ATLANTA (AP) — Having a black president hasn't exactly led Americans to believe their country has moved closer to the ideal of racial equality preached by Martin Luther King Jr., according to a new poll.
The AP-GfK poll found 77 percent of people interviewed say there has been significant progress toward King's dream, about the same percentage as felt that way in 2006, before Obama was elected. Just more than one in five, 22 percent, say they feel there has been "no significant progress" toward that dream.
On Monday, the nation will mark the 25th anniversary of the federal observance of King's birthday. The civil rights icon would have been 82.
On the heels of the post-racial sentiment that swept Obama into office in 2008, critics have emerged questioning the president's U.S. citizenship, mocking his Kenyan heritage, and criticizing his stance on health care reform as socialist and costly. Some say Obama's efforts to unify Americans ring hollow in a nation that is palpably more partisan and divided since he became president two years ago.
"The exuberance and thrill of seeing an African American elected to the presidency has been tempered by the outrageous claims that we've heard about him," said William Jelani Cobb, a history professor at Rutgers University.
Real concerns that King fought for remain, even with a black president, he said.
"And the violent rhetoric we've seen directed towards (Obama) diminishes the initial sentiment that we've made great progress because of the election," he said.
The poll also reveals that more people plan to celebrate the federal holiday honoring King — 30 percent, compared to 23 percent who had such plans five years ago. That includes 46 percent of non-whites, 38 percent of college graduates, 36 percent who live in urban areas and 36 percent who attend religious services at least weekly, according to the poll.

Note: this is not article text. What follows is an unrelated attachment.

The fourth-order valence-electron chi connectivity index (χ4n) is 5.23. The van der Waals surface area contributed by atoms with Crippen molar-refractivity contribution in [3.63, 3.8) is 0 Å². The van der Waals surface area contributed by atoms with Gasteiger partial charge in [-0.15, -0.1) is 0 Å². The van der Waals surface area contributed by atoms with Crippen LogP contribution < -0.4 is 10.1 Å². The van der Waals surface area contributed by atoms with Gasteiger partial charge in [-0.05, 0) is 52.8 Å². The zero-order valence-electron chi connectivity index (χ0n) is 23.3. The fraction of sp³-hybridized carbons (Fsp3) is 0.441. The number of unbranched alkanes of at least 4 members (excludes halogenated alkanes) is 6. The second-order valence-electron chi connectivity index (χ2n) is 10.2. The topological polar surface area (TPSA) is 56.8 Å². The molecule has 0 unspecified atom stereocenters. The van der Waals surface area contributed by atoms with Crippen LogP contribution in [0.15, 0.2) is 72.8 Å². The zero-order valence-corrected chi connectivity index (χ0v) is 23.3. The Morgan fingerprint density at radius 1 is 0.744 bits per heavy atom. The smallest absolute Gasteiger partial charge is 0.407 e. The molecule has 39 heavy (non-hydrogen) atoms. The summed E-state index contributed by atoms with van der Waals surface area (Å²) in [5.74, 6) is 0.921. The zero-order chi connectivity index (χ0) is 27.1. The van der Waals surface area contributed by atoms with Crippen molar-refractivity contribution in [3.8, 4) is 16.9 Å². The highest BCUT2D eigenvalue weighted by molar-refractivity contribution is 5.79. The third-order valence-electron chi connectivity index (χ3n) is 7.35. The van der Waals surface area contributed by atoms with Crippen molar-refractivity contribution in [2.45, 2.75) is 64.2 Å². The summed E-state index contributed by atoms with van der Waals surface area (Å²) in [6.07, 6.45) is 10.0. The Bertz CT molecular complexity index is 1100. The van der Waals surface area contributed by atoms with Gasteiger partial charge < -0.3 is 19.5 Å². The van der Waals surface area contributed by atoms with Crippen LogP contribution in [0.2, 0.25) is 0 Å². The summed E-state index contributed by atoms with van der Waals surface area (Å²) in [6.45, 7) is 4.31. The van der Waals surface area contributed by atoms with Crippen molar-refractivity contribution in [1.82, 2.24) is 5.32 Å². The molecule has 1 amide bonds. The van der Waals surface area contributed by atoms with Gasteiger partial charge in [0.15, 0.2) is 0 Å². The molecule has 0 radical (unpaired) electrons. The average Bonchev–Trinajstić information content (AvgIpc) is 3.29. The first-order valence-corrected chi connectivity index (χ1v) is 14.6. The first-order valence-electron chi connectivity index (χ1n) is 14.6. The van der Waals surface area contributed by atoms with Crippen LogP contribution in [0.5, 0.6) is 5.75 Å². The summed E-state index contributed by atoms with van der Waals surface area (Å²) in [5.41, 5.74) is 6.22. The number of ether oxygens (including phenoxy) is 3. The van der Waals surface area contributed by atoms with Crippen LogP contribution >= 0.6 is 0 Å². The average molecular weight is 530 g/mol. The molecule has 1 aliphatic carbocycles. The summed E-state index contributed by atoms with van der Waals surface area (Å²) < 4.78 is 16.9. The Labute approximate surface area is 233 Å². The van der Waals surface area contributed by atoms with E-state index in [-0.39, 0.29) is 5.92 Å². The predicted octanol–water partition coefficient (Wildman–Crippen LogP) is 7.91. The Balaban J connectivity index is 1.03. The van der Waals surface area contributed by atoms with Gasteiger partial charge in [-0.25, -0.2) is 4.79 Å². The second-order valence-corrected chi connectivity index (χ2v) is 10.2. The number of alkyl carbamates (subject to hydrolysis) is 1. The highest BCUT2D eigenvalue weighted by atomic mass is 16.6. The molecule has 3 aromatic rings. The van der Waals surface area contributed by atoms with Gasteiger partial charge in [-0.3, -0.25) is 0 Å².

Margaret Bertels, 58, a legal assistant from Berkeley, Calif., and a Democrat, said Obama's election was important symbolically. But in practical terms, she said, it has been difficult for the president himself to move the nation closer to King's dream.
"On the ground it has been a very hard situation for him to address," Bertels said.
Hugh Simpson, 57, of rural Butte Falls, Ore., who is white, said he will celebrate by flying his American flag and talking to his friends about King. He said he believes the country has clearly made progress since King's days, having elected a black president.
But he's not an Obama fan — he favors the tea party movement. In terms of racial equality, "I don't think we've had any great change in, like, two years," Simpson said.
Some communities in the South, including around Atlanta, where schools have been closed because of a snow and ice storm, have decided to make up one of the days on MLK Day, upsetting some African-American groups.
In 1994, Congress added community service as a focus of the federal holiday, and more than one million Americans are expected to participate in 13,000 projects around the country on the King Day of Service, said Patrick Corvington, head of the Corporation for National and Community Service, the federal agency charged with administering service projects on the King holiday.
"The focus on service has allowed for a different kind of conversation about Dr. King and what he was about," Corvington said. "It allows all people to connect with Dr. King in different ways."
The new poll also shows most of the nation in support of the King holiday. Three-quarters of those surveyed this year say King's birthday should be so honored, with 84 percent of non-white respondents believing so, compared to 68 percent of white respondents. Younger adults are also more apt to feel the birthday deserves the honor, as 81 percent among those under 50 years old supported the holiday, compared to 66 percent among those 50 to 64 and 62 percent among seniors.
King is the only American who was not a U.S. president honored with a federal holiday.
The AP-GfK Poll was conducted January 5-10, 2011 by GfK Roper Public Affairs and Corporate Communications. It involved landline and cell phone interviews with 1,001 adults nationwide, and has a margin of sampling error of plus or minus 4.2 percentage points.